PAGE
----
Monday, May 9, 2016

The Physics of Sound Pt 1



There are a myriad of pathways that one can take toward becoming a musician.  Some of us learn from family members, friends, books, instructional videos, listening to other musicians and so on.  Very often however we begin our journey with a teacher in or outside of an educational facility.  We are often initially taught the fundamentals of reading standard music notation and taught the techniques to recreate the tones and sounds that we see on paper without actually understanding what sound is and how it works.

According to the Encyclopedia Britanica, sound is; a mechanical disturbance from a state of equilibrium that propagates through an elastic material medium.  

Sound is defined by ANSI/ASA S1.1-2013 as "(a) Oscillation in pressure, stress, particle displacement, particle velocity, etc., propagated in a medium with internal forces (e.g., elastic or viscous), or the superposition of such propagated oscillation. (b) Auditory sensation evoked by the oscillation described in."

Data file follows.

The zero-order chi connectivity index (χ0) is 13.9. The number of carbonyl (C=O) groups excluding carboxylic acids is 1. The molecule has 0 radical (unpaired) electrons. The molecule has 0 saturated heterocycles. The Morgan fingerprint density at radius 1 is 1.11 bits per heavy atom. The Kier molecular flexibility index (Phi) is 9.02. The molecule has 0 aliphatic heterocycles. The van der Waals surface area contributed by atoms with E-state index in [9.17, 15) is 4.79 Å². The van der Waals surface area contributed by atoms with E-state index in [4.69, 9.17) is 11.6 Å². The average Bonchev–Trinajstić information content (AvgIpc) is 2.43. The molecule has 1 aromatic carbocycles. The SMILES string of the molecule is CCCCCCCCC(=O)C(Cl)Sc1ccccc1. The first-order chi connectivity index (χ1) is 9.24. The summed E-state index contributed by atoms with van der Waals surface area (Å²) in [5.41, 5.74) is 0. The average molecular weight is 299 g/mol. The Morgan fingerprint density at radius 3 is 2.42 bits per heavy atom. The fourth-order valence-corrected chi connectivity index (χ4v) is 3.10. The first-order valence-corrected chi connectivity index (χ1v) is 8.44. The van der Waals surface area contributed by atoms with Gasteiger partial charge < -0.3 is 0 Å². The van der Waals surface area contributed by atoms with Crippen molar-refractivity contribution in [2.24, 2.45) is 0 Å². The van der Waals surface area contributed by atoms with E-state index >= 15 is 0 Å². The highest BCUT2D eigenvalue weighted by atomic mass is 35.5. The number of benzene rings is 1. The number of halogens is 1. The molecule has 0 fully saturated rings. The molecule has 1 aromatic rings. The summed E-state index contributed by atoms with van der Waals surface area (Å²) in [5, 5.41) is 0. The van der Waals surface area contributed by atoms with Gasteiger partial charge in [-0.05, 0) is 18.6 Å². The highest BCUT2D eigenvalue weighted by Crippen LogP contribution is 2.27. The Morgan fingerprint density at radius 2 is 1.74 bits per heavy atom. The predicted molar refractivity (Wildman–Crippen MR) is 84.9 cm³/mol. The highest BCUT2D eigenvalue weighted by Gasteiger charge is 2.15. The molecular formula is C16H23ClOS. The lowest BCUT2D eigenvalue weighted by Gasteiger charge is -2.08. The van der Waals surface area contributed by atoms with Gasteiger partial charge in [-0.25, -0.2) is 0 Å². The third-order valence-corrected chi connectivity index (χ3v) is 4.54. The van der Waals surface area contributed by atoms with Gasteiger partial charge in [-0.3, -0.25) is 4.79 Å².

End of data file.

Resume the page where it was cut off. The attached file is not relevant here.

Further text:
To expound upon this concept further; sound is a disturbance in air pressure; a vibration, energy.  For example, our vocal chords vibrate and cause a disturbance, change or fluctuation in air pressure.  The vibration in the form of a wave propagates from the source at a speed of 343.2 meters per second (1,126 ft/s; 1,236 km/h; 768 mph; 667 kn). Sound waves travel through the outer ear, are modulated by the middle ear, and are transmitted to the vestibulocochlear nerve in the inner ear. This nerve transmits information to the temporal lobe of the brain, where it is registered as sound.


The frequency of the sound is directly correlated to the speed of the vibration.  This vibration or frequency is measured in a unit of measurement called Hertz(Hz).  1 Hertz is one cycle or vibration per second.  A human being with optimal hearing can detect or hear sounds with frequencies between 20Hz to 20,000Hz (20kHz).  However due to hearing damage generally caused by exposure to loud sounds which is measured in decibels; after childhood adults can generally hear up to about 15kHz.

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